QUINN's MODEL OF CHANGE
Changes in nursing procedures:
Applying Quinn's theory of change
Change resistance can often be extremely difficult to overcome in a healthcare environment. Given that nurses operate with a great deal of autonomy, they are often suspicious when new initiatives interfere with standard operating procedures that have worked in the past. To change the locality of shift to shift reporting from the break room to the bedroom, a nurse manager must generate staff buy-in so that employees genuinely believe that the change is needed and will make substantive improvements for patients, enough so that any of the inconveniences generated by the change seem warranted. Rather than demanding immediate and radical changes, James Brien Quinn "suggests that the most effective strategies of major enterprises tend to emerge step-by-step from an iterative process in which the organization probes the future, experiments, and learns from a series of partial (incremental) commitments rather than through global formulations of total strategies" (Barnat 2014). Quinn argues that incremental change is preferred because this results in improved quality of information dissemination, better organizational awareness, decreased uncertainty and thus improved psychological commitment.
The model of change theory embraced by the organization must be founded in the principles of ACT (Advanced Change Theory) and depart from traditional theories of change. In contrast, the old empirical-rational...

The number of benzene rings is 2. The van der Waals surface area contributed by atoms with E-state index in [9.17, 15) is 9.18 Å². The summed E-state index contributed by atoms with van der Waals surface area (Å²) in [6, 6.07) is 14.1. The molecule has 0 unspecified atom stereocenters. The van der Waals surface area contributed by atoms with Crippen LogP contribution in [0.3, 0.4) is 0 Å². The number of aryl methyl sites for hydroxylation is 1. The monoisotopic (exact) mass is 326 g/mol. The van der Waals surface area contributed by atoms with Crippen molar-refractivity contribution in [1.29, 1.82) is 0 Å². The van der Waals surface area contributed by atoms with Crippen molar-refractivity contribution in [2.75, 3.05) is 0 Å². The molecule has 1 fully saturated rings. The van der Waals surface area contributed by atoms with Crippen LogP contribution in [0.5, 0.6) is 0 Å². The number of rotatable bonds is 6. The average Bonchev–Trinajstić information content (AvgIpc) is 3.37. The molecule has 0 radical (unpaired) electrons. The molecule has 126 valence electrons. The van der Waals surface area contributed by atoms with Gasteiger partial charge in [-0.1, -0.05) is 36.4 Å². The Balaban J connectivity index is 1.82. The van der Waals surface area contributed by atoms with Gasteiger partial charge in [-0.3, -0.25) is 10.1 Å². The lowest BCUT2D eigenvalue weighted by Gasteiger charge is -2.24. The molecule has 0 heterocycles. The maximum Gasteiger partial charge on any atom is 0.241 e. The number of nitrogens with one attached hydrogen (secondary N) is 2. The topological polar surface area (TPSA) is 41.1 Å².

While this is an important component of change, unfortunately rationalism alone will not generate buy-in. People can become very emotionally attached to old ways. Also, there may be personal dynamics within an institution to the leader that cause resistance. The power-coercive strategy suggests that a series of carrots and sticks created by the leadership will generate needed changes (Pochron 2008: 126). Unfortunately, in a healthcare environment, this is often the worst method of generating change, given that nurses will feel dictated to in a negative fashion and as if their expertise is being ignored. Even the normative-reeducative strategy which "assumes people are rationally minded and need to be engaged in the process of change" and depends upon consensus-building is problematic according to the ACT model because it does not focus on the leader as well as the follower (Pochron 2008: 125). The leader must be engaged in an intensely self-reflective process about how he or she brings about the change process and be willing to learn from the needs of his or her followers.
Some of the ten principles of ACT can seem extremely idealistic, such as the need to "create an emergent system" (principle one) or to "develop a vision for the common good" (Pochron 2008:127). This stress upon inspiring and visionary leadership is transformational in nature and may initially seem to be difficult for a nurse-manager to grasp, given the bureaucratic model of leadership required in most organizational contexts in healthcare. Nurse managers…
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